Bachmann said Iran has threatened to strike Israel, potentially with nuclear force.

“Just before [Iranian President Mahmoud Ahmadinejad] came to the U.N. General Assembly, he said that he wanted to eradicate Israel from the face of the Earth,” Bachmann said. “He has said that if he has a nuclear weapon, he will use it to wipe Israel off the face of the Earth, he will use it against the United States of America.”

Addressing the potential for economic sanctions to curb Iranian nuclear efforts, Perry called for the United States to blacklist the country’s central bank (see related GSN story, today). The Obama administration this week declared the bank a “primary money laundering concern” without imposing direct penalties on the institution.

Directly penalizing the Iranian central bank is considered a possible means of dramatically boosting Iran's economic isolation, but also as a gamble that could dramatically raise international petroleum costs or even prompt an armed retaliation by Tehran.

Such measures are “what we need to do before we ever start having any conversations about a military strike, is to use every sanction that we have,” Perry said. “And when you sanction the Iranian central bank, that will shut down that economy. At that particular point in time, they truly have to deal with the United States.”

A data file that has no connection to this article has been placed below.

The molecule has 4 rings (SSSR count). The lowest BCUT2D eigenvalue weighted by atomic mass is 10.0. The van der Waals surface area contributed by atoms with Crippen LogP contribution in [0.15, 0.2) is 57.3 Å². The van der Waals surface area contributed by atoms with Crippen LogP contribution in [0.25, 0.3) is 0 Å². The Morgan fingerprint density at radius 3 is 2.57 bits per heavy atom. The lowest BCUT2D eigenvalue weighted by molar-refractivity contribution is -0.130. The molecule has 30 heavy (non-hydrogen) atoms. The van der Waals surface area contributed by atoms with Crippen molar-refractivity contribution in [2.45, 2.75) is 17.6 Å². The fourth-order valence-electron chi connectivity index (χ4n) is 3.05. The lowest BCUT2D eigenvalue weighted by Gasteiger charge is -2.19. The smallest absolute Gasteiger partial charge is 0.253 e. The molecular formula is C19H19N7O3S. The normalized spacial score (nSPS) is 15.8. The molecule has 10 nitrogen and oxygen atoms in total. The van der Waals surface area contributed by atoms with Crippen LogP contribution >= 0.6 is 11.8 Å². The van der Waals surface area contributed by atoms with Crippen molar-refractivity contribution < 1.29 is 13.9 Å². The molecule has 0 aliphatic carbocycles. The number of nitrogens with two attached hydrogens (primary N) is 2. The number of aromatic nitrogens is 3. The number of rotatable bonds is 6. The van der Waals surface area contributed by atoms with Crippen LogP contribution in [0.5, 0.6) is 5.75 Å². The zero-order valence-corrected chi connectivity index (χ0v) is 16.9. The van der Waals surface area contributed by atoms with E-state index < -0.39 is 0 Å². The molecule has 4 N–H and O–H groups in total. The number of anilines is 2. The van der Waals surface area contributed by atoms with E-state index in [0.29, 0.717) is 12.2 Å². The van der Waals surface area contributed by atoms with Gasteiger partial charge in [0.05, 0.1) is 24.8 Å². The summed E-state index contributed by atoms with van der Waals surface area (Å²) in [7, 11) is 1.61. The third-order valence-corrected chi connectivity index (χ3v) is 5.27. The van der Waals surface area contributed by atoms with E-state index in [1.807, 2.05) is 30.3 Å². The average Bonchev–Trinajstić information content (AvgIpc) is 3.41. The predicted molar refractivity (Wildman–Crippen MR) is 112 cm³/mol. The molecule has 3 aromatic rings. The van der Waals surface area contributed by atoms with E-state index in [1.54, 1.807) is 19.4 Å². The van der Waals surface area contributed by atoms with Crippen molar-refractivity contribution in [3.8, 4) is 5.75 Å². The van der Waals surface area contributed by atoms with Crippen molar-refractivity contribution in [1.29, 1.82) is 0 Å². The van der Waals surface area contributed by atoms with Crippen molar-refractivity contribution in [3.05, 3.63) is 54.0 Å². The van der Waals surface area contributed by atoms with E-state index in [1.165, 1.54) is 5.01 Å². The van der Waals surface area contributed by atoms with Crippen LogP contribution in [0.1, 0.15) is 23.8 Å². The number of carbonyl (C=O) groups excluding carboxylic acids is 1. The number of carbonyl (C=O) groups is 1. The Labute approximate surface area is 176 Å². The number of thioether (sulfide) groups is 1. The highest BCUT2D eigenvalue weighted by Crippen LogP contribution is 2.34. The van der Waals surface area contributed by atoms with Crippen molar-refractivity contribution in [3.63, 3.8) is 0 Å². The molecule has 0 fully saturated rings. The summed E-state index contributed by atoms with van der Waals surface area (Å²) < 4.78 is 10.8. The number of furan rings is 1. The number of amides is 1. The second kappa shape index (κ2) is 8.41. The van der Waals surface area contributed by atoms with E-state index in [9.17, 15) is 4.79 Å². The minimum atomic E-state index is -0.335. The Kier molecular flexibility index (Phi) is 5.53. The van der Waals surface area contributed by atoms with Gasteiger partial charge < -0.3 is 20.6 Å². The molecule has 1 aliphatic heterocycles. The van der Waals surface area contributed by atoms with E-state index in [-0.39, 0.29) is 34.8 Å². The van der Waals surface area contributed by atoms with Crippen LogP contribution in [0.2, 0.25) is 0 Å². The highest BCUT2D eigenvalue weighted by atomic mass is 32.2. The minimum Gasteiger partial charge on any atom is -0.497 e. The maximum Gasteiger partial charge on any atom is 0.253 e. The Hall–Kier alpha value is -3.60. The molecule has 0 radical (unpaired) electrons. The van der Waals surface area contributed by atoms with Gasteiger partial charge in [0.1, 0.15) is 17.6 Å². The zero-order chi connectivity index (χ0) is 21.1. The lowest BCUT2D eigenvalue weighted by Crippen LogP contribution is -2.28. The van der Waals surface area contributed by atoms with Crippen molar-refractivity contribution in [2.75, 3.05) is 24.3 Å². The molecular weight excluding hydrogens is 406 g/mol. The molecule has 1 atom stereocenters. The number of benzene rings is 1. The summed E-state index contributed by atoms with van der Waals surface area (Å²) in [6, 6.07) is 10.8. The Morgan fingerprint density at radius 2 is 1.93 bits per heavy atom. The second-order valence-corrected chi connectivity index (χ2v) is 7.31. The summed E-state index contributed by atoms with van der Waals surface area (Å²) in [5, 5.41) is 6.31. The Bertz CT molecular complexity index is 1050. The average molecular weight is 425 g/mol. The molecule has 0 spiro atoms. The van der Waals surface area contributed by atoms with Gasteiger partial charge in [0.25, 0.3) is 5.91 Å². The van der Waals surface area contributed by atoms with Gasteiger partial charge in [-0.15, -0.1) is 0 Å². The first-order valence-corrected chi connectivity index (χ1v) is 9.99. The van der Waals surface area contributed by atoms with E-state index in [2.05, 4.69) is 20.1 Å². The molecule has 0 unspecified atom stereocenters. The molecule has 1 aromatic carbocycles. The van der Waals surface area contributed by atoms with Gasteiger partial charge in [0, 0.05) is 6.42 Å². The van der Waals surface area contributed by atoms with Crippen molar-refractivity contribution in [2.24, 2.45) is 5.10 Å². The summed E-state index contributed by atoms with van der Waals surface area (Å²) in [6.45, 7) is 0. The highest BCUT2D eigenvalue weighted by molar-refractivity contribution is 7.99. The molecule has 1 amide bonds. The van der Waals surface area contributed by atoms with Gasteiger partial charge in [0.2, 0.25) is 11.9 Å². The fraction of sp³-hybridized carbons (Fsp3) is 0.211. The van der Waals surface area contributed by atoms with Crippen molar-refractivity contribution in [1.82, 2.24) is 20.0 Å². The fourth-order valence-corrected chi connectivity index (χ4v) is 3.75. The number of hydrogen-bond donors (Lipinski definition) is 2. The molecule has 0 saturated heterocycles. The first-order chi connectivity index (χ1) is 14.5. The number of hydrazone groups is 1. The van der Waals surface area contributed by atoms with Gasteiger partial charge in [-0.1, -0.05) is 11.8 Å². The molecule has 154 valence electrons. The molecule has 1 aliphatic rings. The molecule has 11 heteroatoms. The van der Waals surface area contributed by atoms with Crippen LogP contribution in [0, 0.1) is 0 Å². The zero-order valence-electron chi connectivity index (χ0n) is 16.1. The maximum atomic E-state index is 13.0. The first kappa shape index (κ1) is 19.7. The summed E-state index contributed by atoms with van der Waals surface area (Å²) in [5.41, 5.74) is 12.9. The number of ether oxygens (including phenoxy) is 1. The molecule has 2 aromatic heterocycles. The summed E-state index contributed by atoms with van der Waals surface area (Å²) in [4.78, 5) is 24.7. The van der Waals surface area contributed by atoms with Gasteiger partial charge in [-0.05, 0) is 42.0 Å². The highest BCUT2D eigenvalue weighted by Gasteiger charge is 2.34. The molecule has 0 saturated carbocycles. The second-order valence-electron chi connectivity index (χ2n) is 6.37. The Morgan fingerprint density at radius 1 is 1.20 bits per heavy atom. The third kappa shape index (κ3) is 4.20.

Former House Speaker Newt Gingrich suggested ousting Iran’s leadership in a bid to prevent the country from acquiring a nuclear deterrent. “Replacing the regime before they get a nuclear weapon -- without a war -- beats replacing the regime with a war, which beats allowing them to have a nuclear weapon,” he said.

When the candidates were asked about other national security concerns, Gingrich cited a terrorist WMD strike or an electromagnetic pulse attack among the top dangers facing the United States.

November 23, 2011
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WASHINGTON -- Fear that terrorists might gain access to Pakistani nuclear weapons played into a Tuesday clash between Republican presidential hopefuls over whether the United States should continue providing economic and security assistance to the South Asian state (see GSN, Nov. 18).